- The SA Human Rights Commission is investigating a case of hate speech after a series of tweets glorifying farm murders.
- The DA said it initially wrote to the commission in the Western Cape raising the complaint, but was not assisted.
- The commission said it viewed the allegations of hate speech and farm killings in an extremely serious light.
The South African Human Rights Commission (SAHRC) confirmed it was investigating a collection of tweets glorifying farm murders and racist utterances.
The DA initially wrote to the commission in the Western Cape about the tweets and said their complaint was rejected.
DA Member of Parliament Dianne Kohler Barnard said the SAHRC reported to them that it did not have the capacity to trace individuals who posted openly on social media and that it also lacked the jurisdiction to investigate these matters.
The DA welcomes the U-turn by the SAHRC on its decision to not investigate social media posts glorifying farm attacks and murders as reported to it by the DA.This comes after the Commission claimed that it did not have the capacity.#StopFarmAttackshttps://t.co/V1c0YLKWet— Democratic Alliance (@Our_DA) August 19, 2020
"This is despite the fact that they have investigated and charged numerous citizens for hate speech and taking them through the Equality Court to completion. To our knowledge, none of those found guilty actually called for the killing of our fellow citizens.
"This overnight turnaround follows pressure from the DA and mass outrage by the public who exposed the commission's contrary reaction to posts glorifying farm murders compared to other highly publicised cases where individuals posted racially fuelled comments targeted at specific groups," Kohler Barnard said.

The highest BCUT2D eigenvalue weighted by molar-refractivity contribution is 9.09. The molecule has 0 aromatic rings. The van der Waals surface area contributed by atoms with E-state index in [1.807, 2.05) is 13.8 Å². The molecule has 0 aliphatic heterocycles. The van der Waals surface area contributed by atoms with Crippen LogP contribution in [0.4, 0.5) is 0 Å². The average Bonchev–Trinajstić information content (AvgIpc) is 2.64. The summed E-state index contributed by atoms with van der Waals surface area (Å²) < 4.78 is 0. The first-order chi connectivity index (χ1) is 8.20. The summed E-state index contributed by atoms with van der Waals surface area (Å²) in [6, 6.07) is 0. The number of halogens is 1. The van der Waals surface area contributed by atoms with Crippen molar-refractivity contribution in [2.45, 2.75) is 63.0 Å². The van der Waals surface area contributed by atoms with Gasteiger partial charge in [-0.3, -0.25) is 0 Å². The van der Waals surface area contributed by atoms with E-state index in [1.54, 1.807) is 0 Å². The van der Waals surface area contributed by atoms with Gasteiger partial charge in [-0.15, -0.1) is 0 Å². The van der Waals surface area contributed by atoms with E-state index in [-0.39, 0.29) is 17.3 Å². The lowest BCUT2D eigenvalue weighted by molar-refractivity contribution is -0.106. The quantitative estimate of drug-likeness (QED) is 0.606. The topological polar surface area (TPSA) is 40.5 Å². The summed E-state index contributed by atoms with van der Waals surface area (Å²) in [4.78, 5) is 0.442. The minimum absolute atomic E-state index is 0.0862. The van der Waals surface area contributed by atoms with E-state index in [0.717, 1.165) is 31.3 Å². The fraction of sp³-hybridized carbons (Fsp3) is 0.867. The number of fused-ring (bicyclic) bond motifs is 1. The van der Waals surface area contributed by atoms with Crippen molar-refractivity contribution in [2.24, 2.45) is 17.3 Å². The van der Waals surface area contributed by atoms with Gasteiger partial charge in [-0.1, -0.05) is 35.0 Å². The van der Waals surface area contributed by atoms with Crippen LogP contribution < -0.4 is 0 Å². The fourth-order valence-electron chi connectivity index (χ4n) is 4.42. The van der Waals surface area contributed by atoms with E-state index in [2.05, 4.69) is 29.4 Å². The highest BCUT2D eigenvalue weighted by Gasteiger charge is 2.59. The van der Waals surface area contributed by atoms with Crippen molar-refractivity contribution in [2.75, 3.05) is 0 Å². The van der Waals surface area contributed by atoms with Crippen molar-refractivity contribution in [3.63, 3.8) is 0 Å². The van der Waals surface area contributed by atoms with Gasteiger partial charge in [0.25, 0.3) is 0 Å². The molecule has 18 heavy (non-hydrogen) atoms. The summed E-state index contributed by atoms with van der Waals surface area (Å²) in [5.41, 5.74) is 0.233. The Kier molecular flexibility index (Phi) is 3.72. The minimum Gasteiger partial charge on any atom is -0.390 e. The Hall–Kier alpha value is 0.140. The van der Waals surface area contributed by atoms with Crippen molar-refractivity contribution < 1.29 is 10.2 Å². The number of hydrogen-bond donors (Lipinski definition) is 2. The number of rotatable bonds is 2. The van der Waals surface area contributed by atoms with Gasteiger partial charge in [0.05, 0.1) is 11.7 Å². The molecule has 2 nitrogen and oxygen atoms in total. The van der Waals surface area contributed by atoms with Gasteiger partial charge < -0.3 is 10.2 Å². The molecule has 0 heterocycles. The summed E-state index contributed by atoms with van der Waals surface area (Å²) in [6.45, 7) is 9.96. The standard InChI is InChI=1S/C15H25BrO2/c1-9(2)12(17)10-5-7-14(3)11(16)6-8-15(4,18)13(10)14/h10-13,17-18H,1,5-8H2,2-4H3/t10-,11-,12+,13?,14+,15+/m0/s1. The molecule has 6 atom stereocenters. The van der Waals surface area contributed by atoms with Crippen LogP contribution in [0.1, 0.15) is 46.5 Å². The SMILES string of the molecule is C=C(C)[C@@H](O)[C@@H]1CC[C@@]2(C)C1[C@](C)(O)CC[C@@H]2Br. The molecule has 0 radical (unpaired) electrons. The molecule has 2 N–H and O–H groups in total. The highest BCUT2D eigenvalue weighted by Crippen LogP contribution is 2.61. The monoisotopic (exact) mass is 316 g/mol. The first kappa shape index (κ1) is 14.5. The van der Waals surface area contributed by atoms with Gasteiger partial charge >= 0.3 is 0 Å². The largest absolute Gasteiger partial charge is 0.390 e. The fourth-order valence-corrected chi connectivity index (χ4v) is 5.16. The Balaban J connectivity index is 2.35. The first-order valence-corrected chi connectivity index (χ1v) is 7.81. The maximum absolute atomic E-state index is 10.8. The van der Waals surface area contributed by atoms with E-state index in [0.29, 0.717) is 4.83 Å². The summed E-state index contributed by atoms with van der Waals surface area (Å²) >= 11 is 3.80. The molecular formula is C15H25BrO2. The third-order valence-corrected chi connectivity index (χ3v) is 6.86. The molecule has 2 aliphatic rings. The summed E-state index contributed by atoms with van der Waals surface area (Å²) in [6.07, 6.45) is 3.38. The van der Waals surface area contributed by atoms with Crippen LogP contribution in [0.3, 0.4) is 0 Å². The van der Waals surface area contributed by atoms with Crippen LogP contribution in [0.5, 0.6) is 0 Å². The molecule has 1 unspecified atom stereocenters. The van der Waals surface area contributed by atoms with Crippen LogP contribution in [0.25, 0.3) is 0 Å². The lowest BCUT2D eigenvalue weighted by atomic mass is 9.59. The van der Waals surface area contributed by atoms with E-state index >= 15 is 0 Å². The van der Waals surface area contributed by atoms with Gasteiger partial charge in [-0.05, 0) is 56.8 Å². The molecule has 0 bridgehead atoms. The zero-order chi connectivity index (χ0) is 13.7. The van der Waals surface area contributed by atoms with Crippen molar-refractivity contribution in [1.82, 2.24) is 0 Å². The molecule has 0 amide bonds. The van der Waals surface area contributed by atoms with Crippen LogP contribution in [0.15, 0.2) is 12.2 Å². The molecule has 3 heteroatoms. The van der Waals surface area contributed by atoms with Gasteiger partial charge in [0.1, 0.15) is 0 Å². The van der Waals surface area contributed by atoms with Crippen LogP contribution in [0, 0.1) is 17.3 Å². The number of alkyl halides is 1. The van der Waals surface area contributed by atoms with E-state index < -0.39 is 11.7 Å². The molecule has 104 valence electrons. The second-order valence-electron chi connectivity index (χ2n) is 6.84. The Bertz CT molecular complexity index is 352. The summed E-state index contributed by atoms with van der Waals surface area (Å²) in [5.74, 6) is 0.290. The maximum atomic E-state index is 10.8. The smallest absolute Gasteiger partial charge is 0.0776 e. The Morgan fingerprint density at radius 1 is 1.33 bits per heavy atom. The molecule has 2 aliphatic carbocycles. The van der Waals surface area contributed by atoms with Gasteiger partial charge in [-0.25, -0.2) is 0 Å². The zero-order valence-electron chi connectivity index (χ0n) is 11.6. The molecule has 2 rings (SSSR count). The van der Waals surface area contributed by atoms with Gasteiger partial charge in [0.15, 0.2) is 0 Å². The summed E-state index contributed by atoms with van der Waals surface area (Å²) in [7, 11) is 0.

Barnard said two of the SAHRC's eight national commissioners had since contacted the party to apologise for the statement released by their Western Cape office.
"They have informed us that the matter has been taken out of the hands of the Western Cape office and elevated to the commission's national team. The commissioners have also indicated that the SAHRC would be opening at least one criminal case with the South African Police Service (SAPS).
"There should be no place in a non-racial South Africa for violence being instigated and glorified against certain groups. At the very least, these instances of vitriolic and hateful utterances should be investigated, and guilty parties should suffer the consequences," said Kohler Barnard.
SAHRC spokesperson Gushwell Brooks said they viewed the incitement or call for violence directed against persons on the basis of their race in an extremely serious light.
"For social cohesion to thrive within South Africa, the safety and freedoms of all South Africans need to be guaranteed and thus the state, particularly the South African Police Service (SAPS) needs to ensure the safety of all within South Africa from the scourge of crime, including crimes committed on farms," he said.